They have to get the inside track!
Gowanusites must come up with a concrete plan to restore a long-shuttered, derelict playground underneath the elevated F and G tracks back into a public space before the Metropolitan Transit Authority — which owns the land — finds another use for it, say local leaders.
“We want to float a plan so that they have to consider this an option, before they make it something that’s not conducive to the quality of life we think we deserve,” said Paul Basile, president of local business association the Gowanus Alliance.
The city closed the Fran Brady Under the Tracks Playground, on 10th Street between Second and Third avenues, in the mid-’90s because the subway line that looms above it was a menace — chunks of concrete were falling off, posing a serious threat to the noggins of kids playing handball below, according to a New York Times report.
The transit agency finally began repairing the tracks in 2009, and now that the fix-up is nearing an end, the Gowanus Alliance is teaming up with local activist group Gowanus United and toxic waterway stewards the Gowanus Canal Conservancy to plot a new purpose for the neglected space.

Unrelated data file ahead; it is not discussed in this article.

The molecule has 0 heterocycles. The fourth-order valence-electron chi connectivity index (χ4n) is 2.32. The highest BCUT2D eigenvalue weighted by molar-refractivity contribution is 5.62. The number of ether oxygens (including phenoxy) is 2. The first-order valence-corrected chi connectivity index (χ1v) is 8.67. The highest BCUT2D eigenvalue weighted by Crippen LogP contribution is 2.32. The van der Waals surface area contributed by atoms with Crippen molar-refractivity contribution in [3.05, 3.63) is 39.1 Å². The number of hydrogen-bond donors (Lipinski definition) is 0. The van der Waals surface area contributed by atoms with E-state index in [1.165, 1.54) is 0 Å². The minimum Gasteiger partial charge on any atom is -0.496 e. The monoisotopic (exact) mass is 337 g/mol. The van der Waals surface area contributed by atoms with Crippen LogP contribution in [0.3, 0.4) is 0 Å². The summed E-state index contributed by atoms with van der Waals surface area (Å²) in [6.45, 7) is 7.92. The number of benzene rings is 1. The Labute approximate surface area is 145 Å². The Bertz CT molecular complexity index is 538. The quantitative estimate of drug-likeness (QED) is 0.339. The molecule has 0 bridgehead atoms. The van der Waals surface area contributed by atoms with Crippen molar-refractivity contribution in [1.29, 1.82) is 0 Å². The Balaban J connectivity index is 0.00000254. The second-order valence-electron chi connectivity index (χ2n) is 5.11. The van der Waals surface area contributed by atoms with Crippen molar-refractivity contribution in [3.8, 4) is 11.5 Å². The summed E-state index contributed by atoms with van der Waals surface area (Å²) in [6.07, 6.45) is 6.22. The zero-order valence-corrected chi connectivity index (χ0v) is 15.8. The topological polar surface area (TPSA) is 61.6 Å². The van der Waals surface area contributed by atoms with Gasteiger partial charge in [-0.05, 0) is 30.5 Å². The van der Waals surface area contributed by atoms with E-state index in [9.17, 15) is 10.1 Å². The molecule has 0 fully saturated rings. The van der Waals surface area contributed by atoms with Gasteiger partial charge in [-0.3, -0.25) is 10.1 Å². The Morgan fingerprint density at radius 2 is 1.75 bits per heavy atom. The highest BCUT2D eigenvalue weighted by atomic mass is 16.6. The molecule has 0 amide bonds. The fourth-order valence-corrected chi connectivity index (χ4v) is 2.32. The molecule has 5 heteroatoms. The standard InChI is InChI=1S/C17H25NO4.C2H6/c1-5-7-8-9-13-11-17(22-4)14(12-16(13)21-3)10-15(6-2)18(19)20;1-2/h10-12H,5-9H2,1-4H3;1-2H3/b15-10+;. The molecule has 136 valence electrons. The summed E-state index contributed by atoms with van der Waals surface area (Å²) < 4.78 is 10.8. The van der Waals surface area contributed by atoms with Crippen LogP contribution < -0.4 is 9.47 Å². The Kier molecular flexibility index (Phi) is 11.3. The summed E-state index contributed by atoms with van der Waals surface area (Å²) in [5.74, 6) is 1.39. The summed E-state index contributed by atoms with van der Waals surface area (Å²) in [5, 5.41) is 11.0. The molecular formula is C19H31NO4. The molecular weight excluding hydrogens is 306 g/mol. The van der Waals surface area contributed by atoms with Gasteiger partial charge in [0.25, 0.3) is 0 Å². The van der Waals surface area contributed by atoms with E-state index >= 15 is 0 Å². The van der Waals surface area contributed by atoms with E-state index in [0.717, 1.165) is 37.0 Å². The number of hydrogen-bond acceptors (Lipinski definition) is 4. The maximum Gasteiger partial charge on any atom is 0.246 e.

The groups held a meeting with other residents on Monday, where attendees suggested turning it into a gathering place for food trucks, a sculpture garden, an outdoor theater, and a public art gallery.
Some would like to erect a monument for the park’s namesake Fran Brady — a lifelong local who campaigned to revitalize the playground in the ’90s.
Many denizens would also like the space to house the old Kentile Floors sign, which the Alliance has been holding on to since the owner of the building it sat on took it down last year. The iconic typography was a daily sight for commuters on the elevated subway line, and would honor the park’s under-the-tracks roots, said Basile.
“So many people who rode the F and G are connected to those letters,” he said. “When we took possession of those letters, we wanted to introduce them back into the area.”
But not everyone in the neighborhood wants to see the playground return to its former recreational state. One local business owner hopes to turn it into parking — either by leasing it out to a parking company, or handing it over the sanitation department for garbage trucks — which he said would free up much-needed on-street spaces for residents.
“I think the best use for this park is parking,” said Andrew Feinman, owner of Brooklyn 13th Street Holding Corp. “The area is desperately short on parking.”